Film

Justin Bieber: Never Say Never


Justin Bieber: Never Say Never (2011)
★★ / ★★★★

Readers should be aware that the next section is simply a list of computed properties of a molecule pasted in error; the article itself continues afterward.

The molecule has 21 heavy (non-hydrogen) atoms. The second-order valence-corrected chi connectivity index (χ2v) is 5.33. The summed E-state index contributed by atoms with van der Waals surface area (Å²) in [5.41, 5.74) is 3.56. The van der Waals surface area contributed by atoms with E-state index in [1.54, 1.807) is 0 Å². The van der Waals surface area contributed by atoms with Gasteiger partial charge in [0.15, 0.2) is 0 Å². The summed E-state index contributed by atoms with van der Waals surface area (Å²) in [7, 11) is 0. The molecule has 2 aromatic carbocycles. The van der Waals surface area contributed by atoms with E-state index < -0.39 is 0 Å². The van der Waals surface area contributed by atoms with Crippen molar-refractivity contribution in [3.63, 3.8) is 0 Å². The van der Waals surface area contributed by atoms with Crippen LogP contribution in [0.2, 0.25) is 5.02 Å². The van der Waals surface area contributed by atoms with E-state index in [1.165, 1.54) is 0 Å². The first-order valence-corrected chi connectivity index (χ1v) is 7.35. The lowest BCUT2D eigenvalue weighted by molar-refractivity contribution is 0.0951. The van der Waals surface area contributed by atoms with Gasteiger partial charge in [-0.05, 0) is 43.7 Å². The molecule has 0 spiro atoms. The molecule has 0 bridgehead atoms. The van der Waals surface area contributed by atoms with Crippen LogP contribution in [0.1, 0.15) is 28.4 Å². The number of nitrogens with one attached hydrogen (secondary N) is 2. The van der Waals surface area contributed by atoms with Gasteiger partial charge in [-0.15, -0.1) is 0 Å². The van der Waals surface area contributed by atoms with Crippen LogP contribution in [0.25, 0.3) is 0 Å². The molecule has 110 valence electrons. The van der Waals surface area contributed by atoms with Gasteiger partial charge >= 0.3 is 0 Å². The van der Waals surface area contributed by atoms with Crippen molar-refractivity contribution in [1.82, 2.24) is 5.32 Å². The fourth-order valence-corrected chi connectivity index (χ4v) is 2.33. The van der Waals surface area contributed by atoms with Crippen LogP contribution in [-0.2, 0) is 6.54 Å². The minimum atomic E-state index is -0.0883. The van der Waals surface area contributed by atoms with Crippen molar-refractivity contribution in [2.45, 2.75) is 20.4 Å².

I heard about Justin Bieber in 2009, on YouTube, and thought he was some eleven-year-old kid who could sing really well. After a couple of months, he became an international sensation thanks to rabid pre-teen and teenage girls. Directed by John Chu, “Justin Bieber: Never Say Never” documented the events that led up to Bieber’s performance in the coveted Madison Square Garden. Performing on that stage in a sold-out show established the peak of his career. The film started off strong because it gave me information I didn’t already know. It showed us personal videos before he was discovered by Scooter Braun. As a kid, he had a natural talent for playing drums, guitar, and he could sing songs from various genres with relative ease. There were also some interesting moments when Bieber revisited places in his hometown where he used to perform to get noticed. Where he used to play guitar now stood a little girl playing violin. We learned that he was very close with his grandparents, especially his grandfather, and he was just like a regular kid when he returned home. However, the documentary lost its fast-paced energy as the performance in Madison Square Garden got closer. A stand-out scene was when the film actually showed us the famous Bieber hair flip in slow motion. It was cheeky and I was glad the material wasn’t above that because the hair, arguably, was one of the reasons why the pop star reached superstardom. While the picture cited some of his struggles like contracting an infection in his throat, I didn’t understand why the director failed to isolate his subject and interview him. Instead, the adults around him did the talking. It was obvious that they were hardworking people and they cared about the business but I wanted to hear what Justin had to say. The adults spoke of having a plethora of record labels refusing to be in business with Bieber but the more interesting information was how Justin felt at the time. After traveling across the country which led to so many dead-ends, did he feel frustrated, angry, or disappointed? We didn’t know. The documentary was supposed to be about Bieber so I found it strange and somewhat maddening that he was never asked questions about how he felt, for instance, about having to do over a hundred shows per year and rarely taking a break. He claimed he wanted to make it to every single show. If he was a robot, I would believe him. Instead, I had a sneaky suspicion there was something more to his story. When he was given a chance to speak, it was always somewhere along the lines of, “Go after your dreams!” I just couldn’t help but feel restless. Perhaps the managers were concerned about Bieber saying something he would regret later on. But, in my opinion, if they did have such reservations, why make the movie at all? The most likely answer is money. I’m afraid Beliebers would see this film and retain the idea that celebrity happens overnight. I enjoyed the first forty-five minutes but the rest felt too idealistic, too superficial.

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